Quite often when I ask people this question, they have an image in their minds of a Nelson Mandela, Ghandi, Martin Luther King, Winston Churchill, Jacinda Ardern, Michelle Obama, Malala Yousafzai, Marie Curie and so on. People who have achieved a position of such prominence and respect that they stand atop a pedestal that mere mortals such as us have no chance of reaching.

Pictured Above L to R: Jacinda Ardern, Nelson Mandela, Michelle Obama, Martin Luthor King


When I ask people whether being in a position of authority is necessary to be a leader, they often say no. They say that you could be in any position within your organisation and still demonstrate leadership qualities. So, if they are aware on some level that this is true, what stops them from thinking of themselves as a leader?

There is no single answer to this question. Like most things in life, it will be a range of different things. How comfortable and confident they are in their own skin. How they unfavourably compare themselves to the people they think of as leaders. How able they are to manage those nagging feelings of self-doubt and imposter syndrome that we all experience at times.

If you’ve read this far, ask yourself this question.

If you find the idea of being a leader uncomfortable, why? What thoughts are springing to mind that are making you feel uncomfortable?

It’s an important question to ask yourself. While many of us know that position or authority are not prerequisites to be a leader, our minds put blockers in the way. The clearer we can be about what those blockers are, the better able we are to challenge them.

There’s something else here too

You may look at that list of people I mentioned earlier and think, ‘I wouldn’t consider that person a leader’. You might not even know who some of those people are.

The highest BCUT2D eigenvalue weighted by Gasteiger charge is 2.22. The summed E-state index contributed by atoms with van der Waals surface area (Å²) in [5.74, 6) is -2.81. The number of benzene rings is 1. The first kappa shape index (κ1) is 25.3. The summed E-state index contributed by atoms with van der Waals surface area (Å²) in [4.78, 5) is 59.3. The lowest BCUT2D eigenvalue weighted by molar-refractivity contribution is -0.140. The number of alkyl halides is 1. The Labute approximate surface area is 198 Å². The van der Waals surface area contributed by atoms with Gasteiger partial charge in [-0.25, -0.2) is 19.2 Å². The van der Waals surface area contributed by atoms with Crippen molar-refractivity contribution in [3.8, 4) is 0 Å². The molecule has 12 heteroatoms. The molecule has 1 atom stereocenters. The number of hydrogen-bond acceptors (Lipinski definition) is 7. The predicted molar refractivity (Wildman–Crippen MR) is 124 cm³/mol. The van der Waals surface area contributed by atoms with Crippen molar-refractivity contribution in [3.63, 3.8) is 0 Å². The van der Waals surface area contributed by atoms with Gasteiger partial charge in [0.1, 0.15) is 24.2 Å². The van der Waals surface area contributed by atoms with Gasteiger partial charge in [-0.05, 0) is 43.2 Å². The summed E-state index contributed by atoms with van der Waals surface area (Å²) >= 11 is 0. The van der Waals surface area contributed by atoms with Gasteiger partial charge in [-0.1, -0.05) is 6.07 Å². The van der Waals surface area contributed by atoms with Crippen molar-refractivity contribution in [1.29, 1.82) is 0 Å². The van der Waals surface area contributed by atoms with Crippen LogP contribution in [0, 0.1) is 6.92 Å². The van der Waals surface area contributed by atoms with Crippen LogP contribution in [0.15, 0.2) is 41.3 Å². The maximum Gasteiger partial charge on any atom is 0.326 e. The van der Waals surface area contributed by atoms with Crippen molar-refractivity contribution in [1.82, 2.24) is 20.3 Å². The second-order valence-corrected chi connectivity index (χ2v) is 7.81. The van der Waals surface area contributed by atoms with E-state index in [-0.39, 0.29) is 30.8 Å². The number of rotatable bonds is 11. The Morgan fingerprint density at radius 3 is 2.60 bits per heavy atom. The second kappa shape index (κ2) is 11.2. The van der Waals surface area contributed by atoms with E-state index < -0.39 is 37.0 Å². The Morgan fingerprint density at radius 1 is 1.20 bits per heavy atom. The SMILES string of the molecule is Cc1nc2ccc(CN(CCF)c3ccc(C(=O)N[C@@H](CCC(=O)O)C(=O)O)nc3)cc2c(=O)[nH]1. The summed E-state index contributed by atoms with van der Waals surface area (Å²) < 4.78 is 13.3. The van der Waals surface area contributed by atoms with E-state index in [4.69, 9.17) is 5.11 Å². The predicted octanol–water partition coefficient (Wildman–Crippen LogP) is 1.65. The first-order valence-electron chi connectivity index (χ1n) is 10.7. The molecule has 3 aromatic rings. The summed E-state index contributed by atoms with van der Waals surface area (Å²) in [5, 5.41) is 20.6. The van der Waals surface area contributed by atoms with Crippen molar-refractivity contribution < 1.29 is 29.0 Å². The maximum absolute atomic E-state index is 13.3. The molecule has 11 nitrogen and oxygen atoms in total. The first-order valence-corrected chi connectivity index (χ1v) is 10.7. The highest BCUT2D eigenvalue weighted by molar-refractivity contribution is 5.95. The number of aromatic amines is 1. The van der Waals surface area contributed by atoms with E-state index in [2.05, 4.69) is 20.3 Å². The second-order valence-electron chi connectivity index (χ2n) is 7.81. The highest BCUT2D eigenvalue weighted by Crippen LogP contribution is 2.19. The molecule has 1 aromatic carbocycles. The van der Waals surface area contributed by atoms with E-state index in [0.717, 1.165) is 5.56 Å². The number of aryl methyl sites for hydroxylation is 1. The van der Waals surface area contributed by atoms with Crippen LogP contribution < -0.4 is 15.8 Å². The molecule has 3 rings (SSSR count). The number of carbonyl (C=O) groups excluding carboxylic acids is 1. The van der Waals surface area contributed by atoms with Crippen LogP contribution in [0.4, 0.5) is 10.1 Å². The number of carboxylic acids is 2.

Everyone has a slightly different idea in mind when they think about what leadership is.

Again, there’s not a single reason for this. Your leadership qualities might be influenced by your upbringing and the leaders you were presented with in your formative years. Perhaps it could be the culture and behavior of leaders in your current and past work environments. It could be both of those things.

Each person on that list is completely different from one another, but are all considered leaders, if not by everyone. So, is it fair to say that there is one definitive version of what leadership is?

I’d say that there isn’t. It’s worth stating that this is also situational. If Ghandi had been put in charge of an IT support department in Slough it’s likely he wouldn’t fare as well as he did when campaigning for India’s independence from British rule!


Each of these individuals has at points, created an environment that enables those around them to work to their fullest potential. They achieve this in part, by understanding themselves and continuously working to enhance their strengths, while acknowledging areas for improvement.

This is something that we are all able to do. Providing we put the time in to reflect, discuss with others and make plans to improve. It’s not to say that there aren’t things taking place around you that you have little to no control over which put barriers in your way, of course there will be.

But one thing we do have absolute control over is ourselves. The ability to change the way we feel, think and act. By recognising this, we can take the first step towards becoming better leaders and improving not only our own lives, but the lives of those around us as well.

I’d like to go back to the question I posed earlier and ask you again…

If you find the idea of being a leader uncomfortable, why? What thoughts are springing to mind that are making you feel uncomfortable?

Pondering this question could be the key to fully realising the leadership potential you possess.

Quanta offer a broad range of People Development and Leadership training and programmes for businesses and individuals.